Mankind + Nature = ___________
Mapping all livable structures for the census once, we had to take every road, open or closed, every trail that looked like it was possible to find a structure near. In the backwoods of Tennessee, I was training a crew, so I would go one day with each person. Found a lot of cool stuff, abandoned schools from the 1900s, some weird permanent campsites, all that. Once, we were about 4 miles into the woods on foot and stumbled onto a shack that had a moonshine still cooking with a coat hanging on a tree, shotgun leaned against it. The girl I was training was all “Isn’t this exciting?” STFU, Kayce, no it isn’t exciting at all to be the guy with a government badge finding an armed person cooking moonshine miles from anywhere. (digitalmofo)
My husband’s family is from Southeastern Kentucky. The family has been there forever. The first time I met them, they regaled me with stories about “government men” during the census that would head off into the mountains and never return. (oogliestofwubwubs)
I am in a search and rescue unit and have had some rather interesting experiences.
I’ll share one about a man that I never actually encountered – and that’s what makes it strange. We got called out to this search Sunday afternoon to a fairly popular state park that has both backcountry and front country trails. Two guys were hiking one of the backcountry trails, when one of them starts to feel a little off. They know they are close to their car ~1.5 miles, so the one that’s feeling fine tells the other one to wait there while he hikes to the car and back to get some medication. When he returns, his friend is gone. It had been maybe 4 or 5 hours since the missing person was last seen to when I showed up on site. (continued)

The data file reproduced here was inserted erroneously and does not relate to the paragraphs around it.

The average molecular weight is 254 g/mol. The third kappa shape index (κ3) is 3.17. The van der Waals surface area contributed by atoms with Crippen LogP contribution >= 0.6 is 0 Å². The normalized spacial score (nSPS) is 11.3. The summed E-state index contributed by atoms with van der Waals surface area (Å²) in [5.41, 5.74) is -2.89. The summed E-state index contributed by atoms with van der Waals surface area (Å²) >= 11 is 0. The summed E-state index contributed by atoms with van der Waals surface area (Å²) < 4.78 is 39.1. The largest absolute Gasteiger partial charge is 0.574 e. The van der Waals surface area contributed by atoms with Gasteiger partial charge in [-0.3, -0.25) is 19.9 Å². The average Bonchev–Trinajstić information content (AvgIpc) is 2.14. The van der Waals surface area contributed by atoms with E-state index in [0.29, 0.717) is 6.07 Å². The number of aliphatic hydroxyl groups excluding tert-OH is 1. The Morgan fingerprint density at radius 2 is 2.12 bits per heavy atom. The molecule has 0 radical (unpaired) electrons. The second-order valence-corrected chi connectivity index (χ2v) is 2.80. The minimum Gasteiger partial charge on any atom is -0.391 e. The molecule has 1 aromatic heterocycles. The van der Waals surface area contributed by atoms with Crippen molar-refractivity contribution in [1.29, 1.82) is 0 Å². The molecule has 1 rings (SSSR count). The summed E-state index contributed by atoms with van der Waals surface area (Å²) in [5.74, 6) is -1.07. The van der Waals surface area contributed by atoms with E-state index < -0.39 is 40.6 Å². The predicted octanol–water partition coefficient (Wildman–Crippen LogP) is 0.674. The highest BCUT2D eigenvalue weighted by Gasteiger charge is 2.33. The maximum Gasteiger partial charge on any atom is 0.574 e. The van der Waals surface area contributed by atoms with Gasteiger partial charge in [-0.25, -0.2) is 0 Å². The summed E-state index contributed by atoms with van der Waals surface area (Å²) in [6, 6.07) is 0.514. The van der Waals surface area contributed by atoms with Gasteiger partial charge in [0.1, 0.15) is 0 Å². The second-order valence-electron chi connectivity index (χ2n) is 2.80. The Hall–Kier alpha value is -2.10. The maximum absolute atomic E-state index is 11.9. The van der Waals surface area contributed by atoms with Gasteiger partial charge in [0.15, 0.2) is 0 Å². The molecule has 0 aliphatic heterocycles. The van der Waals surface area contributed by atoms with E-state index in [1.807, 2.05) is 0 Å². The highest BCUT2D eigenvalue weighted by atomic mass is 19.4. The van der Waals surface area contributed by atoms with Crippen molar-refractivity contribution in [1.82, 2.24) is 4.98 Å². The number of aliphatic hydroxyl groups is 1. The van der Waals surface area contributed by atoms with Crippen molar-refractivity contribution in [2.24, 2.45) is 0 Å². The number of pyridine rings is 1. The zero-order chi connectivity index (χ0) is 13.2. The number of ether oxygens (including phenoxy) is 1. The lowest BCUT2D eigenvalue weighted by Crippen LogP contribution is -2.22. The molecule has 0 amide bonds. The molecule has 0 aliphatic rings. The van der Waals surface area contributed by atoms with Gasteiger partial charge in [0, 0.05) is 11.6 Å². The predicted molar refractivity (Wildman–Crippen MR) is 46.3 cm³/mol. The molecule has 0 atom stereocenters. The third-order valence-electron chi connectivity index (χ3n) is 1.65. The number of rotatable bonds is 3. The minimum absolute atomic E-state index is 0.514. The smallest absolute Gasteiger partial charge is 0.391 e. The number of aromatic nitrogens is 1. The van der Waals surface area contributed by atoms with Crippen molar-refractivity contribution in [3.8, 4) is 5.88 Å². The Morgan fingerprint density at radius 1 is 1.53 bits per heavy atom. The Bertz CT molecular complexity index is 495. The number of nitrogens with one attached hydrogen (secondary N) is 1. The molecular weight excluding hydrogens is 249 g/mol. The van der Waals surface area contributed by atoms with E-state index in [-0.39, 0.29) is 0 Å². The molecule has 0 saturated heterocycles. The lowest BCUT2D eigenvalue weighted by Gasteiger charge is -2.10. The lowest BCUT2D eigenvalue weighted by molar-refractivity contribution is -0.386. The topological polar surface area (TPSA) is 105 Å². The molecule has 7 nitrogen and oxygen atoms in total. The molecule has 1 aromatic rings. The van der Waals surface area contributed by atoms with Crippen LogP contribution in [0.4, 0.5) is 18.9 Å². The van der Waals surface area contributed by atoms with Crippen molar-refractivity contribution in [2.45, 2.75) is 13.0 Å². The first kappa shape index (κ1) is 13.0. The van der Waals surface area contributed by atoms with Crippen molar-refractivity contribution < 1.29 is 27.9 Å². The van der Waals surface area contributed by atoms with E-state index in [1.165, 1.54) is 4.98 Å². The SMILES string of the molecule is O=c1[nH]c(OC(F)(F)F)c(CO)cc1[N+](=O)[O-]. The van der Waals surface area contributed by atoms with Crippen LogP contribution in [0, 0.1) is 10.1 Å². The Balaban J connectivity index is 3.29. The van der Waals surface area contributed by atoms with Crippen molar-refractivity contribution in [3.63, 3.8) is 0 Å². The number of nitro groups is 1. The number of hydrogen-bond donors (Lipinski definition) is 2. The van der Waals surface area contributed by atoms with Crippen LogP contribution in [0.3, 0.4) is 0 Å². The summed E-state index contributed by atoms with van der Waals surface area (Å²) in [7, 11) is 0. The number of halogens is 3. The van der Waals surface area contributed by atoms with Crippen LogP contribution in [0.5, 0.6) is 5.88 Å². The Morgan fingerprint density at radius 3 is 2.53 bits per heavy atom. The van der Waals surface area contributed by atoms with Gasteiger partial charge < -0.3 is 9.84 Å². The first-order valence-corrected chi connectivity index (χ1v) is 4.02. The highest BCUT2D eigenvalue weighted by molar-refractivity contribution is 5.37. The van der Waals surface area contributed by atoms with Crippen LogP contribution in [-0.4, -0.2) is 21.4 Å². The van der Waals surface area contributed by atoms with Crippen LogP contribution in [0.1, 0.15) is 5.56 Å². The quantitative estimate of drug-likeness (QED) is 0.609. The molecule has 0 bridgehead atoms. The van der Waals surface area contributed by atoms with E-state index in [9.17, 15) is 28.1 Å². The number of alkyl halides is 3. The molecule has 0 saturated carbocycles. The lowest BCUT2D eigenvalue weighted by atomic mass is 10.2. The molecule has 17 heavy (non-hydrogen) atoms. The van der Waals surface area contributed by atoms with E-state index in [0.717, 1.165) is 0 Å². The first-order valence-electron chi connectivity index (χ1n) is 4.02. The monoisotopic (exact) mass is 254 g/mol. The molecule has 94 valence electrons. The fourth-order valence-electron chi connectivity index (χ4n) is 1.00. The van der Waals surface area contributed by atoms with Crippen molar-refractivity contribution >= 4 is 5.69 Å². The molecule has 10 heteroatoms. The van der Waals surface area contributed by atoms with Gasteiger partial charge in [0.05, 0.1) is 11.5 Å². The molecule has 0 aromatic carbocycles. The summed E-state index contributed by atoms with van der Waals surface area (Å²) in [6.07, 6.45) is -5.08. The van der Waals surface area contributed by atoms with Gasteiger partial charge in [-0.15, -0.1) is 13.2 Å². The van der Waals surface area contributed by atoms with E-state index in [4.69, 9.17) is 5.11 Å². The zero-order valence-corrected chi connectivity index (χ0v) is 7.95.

Calling in the K-9s
I was one of the first to show up to the search among a few other friends on my team. Most of us, including my unit coordinator, were thinking that this would be a quick search – the guy hasn’t been lost that long, it’s a fairly popular park, he was last seen not too far from here, they were on a clearly blazed trail, etc. So, we get sent out on a hasty search (basically a search in high probably areas – not an area search, where large swaths of area are covered). Near the point last seen (PLS), I spotted a phone along with some other items about 10m off the trail (this was my first real find of evidence on any search I’d been on, so I was pretty proud of myself.) After confirming the phone belonged to our subject, we thought “Ok, we found his phone, this is going to wrap up within the next half hour or so.” Boy were we wrong.
The search continued through the evening. More ground units arrived. Mounted (horse) units arrived and cleared mile upon mile of trail. Air-scent and trailing K-9s showed up. Units from other counties showed up. Park rangers searched continuously. The search continued through the night, the next morning, all day, another night, and another two days after that. I can’t remember the statics that my unit coordinator told us, but thousands of man-hours were out into that search. Acres upon acres of land were covered. But the subject was never found, and as of writing this (as far as I know) has yet to be located. We were all very surprised to turn up empty handed while we all thought the search would be over quickly.
Among the items found with the phone was a bag and straw. After testing these objects in a lab it was found that certain… Substances may have been used by the subject – the effects of which can cause paranoia. This might cause a subject who would otherwise be responsive to be unresponsive or, even worse, evasive.
Moral of the story is, don’t do meth. But if you are going to do meth, don’t do it while you are hiking or camping.
Please forgive typos, I’m on mobile. (p-mon13)